Winter craft fair – 4to Observatorio Cultural

This past weekend I participated in the 4to Observatorio Cultural.  It was hard work, (long days and cold), but a lot of fun!

Obs401This was my second fair and I was better prepared and more relaxed. I did some research on the internet about craft fairs, and learned how to display my woolly items better.

Obs402I also packed myself a good lunch and took coffee in a Thermos, perfect for the cold mornings! (I know, I said I was going to stop drinking coffee… but the odd one, or two is so nice!)

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I carded different breeds of sheep’s wool, alpaca, and mohair and then spun them on my wheel and drop spindle. People were amazed by the different textures and how the “fluffy fibre” was transformed into a yarn.

Obs403There were so many lovely hand crafted gifts and a really great atmosphere.

Here are a few pictures of some of the stalls; jewellery, honey, shoes, felted clothes, yarn, and plants are just some of the things that were on sale.

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More photos can be seen on Creatif’s facebook page for the 4to Observatorio Cultural.

And I have a small confession to make. I have a guilty pleasure that goes against all my woolly work…and it is called polar fabric.

As much as I love spinning wool from my sheep and goats, I find it hard to wear around my neck. Luckily my husband has no problem and he has a great selection of wool and mohair scarves. I, however, live in polar clothes in the winter. So when I saw this cape at the fair I couldn’t resist.

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And depending how I wear the hood I either look like the grim reaper or little red riding hood!

Drum and hand carders, not “vs” but together

I must admit that since I bought my Wild Carder I hadn’t picked up my hand carders, until now.

When I first started to spin I had a half-day class where I bought my Kiwi, (from the lovely lady at the Threshing Barn http://www.threshingbarn.com/  in 2003).  I brought my Kiwi back to Chile and started using mohair from my goats.  Mohair that was not pure, not from kids, and not sheared well, but it was all I had and I had to figure it out.

Locks which are better carder or combed before putting in the drum carder

Spinning it was not that difficult, I had nothing to compare it to, so I worked with its smooth properties, spinning it with little twist so it did not become twine.  But carding it was hard work.  I realise now that the fleeces were slightly matted, and trying to card matted mohair is almost impossible.  Over the years I received sheep and alpaca fleeces, and my year in England gave me access to different types and qualities of wool.  Using hand carders is different depending on the quality of the wool and it is much easier when the wool is clean and soft.  But everyone who uses hand carders thinks at some time, “hey, this might be easier with a drum carder”.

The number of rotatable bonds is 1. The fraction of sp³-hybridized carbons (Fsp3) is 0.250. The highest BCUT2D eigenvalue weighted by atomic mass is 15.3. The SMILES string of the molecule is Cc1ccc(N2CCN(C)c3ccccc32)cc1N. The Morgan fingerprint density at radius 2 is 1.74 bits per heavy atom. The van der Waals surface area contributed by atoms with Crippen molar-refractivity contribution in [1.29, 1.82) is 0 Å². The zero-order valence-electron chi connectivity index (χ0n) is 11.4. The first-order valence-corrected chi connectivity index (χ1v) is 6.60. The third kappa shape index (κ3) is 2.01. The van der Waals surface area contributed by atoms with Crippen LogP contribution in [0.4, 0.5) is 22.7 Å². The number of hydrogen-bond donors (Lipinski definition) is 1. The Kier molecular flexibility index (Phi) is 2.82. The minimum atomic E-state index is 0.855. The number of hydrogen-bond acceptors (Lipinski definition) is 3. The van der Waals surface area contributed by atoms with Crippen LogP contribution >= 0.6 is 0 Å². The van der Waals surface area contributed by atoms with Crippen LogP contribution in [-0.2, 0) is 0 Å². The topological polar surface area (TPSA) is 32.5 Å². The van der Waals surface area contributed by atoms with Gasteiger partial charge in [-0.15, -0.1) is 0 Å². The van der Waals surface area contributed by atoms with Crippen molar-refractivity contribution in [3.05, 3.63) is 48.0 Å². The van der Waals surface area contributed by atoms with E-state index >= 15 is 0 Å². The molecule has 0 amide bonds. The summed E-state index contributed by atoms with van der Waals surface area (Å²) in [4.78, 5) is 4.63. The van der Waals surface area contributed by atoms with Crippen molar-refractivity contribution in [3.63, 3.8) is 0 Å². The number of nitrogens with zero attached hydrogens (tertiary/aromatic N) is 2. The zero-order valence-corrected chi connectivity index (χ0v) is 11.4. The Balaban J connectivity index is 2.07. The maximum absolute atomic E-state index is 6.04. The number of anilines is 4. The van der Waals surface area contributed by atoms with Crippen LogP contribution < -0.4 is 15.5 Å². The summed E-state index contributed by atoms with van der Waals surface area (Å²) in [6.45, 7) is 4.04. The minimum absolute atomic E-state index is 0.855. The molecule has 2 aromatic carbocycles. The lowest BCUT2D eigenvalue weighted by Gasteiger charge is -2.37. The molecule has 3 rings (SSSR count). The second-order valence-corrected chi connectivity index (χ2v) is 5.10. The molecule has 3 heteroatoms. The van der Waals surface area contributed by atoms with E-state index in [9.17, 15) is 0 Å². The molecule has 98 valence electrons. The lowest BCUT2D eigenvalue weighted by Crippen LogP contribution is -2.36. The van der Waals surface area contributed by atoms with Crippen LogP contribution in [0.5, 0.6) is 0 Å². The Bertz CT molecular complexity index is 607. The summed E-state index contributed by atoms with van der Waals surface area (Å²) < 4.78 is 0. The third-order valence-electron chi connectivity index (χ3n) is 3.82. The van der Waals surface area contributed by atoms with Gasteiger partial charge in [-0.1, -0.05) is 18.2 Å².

Locks carded before put in the drum carder

I definitely thought this, so I bought the Wild Carder.  I did not realise that it was the quality of the wool I was working with that was making carding so time consuming, very greasy and dirty sheep, or matted mohair!  Now that I am back on the farm with my Wild Carder, and my hand carders, and a selection of different wools, I have been experimenting.  I did not understand why people said they combed their wool before putting it through the drum carder.  Then the other day I hand carded my wool before putting it through the drum carder and it made a big difference.  The Wild Carder, is narrower than my hand carders and I believe the process is different.

Batt next to a rolag, (with colour enhancement)

With hand carders you place the wool on one and pass the other carder over it repeatedly until the wool is how you like it.  The drum carder takes the same wool and passes it from the small drum to the big one, then layers more wool on top of that.  The hand carders give you small individual rolags, whereas the drum carder creates batts with more fibre all aligned in one direction.  If the wool is matted or dirty, it will not be ready for spinning with just one pass through the drum carder.  That would be like one or two passes with the hand carders.  I love the batts that my drum carder creates and using my hand carders with it will make better batts.

Drum carded batts showing blended colours

Of course these are my observations with my Wild Carder, which is quite specific and different from other carders.  I have never used other carders, and I don’t know if when other people buy drum carders they forget about their hand carders.  If you do, it might be worth digging them out and seeing how they can work with your drum carder.

Spun and plied with a purple wool